Forty-one recommendations

The 9-11 Commission Report was posted to the Web yesterday. I read through the executive summary last night and am still digesting it. One thing that struck me, though, was the method of presenting the commission’s recommendations.
In the summary, they’re presented as a series of powerpoint-style bullet lists. I got a little lost as I scrolled through the pages, half a page at a time, in the Adobe reader. Switching over to the full report, I found the bold text and Recommendation: prefixes a little easier follow.
What struck me was that the recommendations, arguably the most important part of the document, are not numbered or easy to access. I started searching for the string “Recommendation:” in the full report, copy/pasting each into Notepad.
One thing led to another, resulting in this consolidated list of the 9-11 commission’s recommendations. They are now numbered, making it easier to have a discourse about “Recommendation 10” instead of “the one at the top of page 379, or 397 if you’re reading in Adobe”, or to quickly checkoff the ones that have been debated and implemented, to make sure our elected representatives are giving the report its due attention. There are forty-one recommendations.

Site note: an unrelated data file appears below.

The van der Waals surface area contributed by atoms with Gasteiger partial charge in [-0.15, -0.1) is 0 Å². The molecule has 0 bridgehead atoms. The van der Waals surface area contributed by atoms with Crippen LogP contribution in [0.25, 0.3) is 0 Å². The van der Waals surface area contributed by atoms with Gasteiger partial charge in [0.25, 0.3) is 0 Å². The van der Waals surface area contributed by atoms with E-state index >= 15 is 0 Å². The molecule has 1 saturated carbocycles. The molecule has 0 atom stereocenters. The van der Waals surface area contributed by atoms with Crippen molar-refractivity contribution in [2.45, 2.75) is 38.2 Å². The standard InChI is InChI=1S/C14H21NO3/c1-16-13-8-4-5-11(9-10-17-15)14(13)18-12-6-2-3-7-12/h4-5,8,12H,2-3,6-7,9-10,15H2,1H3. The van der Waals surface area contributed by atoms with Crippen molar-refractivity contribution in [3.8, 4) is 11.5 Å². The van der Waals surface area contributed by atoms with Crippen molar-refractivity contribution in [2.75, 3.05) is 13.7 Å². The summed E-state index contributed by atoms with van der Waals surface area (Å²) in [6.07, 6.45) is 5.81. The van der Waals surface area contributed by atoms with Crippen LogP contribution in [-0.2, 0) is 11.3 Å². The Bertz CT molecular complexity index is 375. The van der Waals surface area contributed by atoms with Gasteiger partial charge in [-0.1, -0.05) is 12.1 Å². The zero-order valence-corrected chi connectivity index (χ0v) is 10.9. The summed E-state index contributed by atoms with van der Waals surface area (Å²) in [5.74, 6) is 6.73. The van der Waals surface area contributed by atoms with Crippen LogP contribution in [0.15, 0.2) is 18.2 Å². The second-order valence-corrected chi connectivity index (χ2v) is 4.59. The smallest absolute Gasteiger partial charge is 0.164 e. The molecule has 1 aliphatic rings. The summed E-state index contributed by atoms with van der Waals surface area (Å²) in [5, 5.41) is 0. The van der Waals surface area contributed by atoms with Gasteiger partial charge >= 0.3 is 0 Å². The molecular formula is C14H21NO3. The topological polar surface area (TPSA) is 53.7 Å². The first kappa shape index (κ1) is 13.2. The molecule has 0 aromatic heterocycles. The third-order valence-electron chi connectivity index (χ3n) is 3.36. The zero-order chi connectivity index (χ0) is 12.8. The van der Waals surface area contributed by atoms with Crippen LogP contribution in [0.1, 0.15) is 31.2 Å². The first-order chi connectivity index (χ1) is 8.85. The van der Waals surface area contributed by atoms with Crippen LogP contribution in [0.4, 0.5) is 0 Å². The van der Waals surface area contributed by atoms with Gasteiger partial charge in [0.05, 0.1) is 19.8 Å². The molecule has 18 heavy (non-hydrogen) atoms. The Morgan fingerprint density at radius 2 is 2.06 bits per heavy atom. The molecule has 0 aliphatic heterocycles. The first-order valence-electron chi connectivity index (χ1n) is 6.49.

There’s also an XML version of the recommendations, so that the recommendations can be used to auto-generate blog posts, translate them into any number of world languages, or who knows what. The format is simple and necessarily ad-hoc.
Finally, the “View in context” links come thanks to Sid Steward’s cleaned-up 9/11 pdf page, by way of this post on BoingBoing.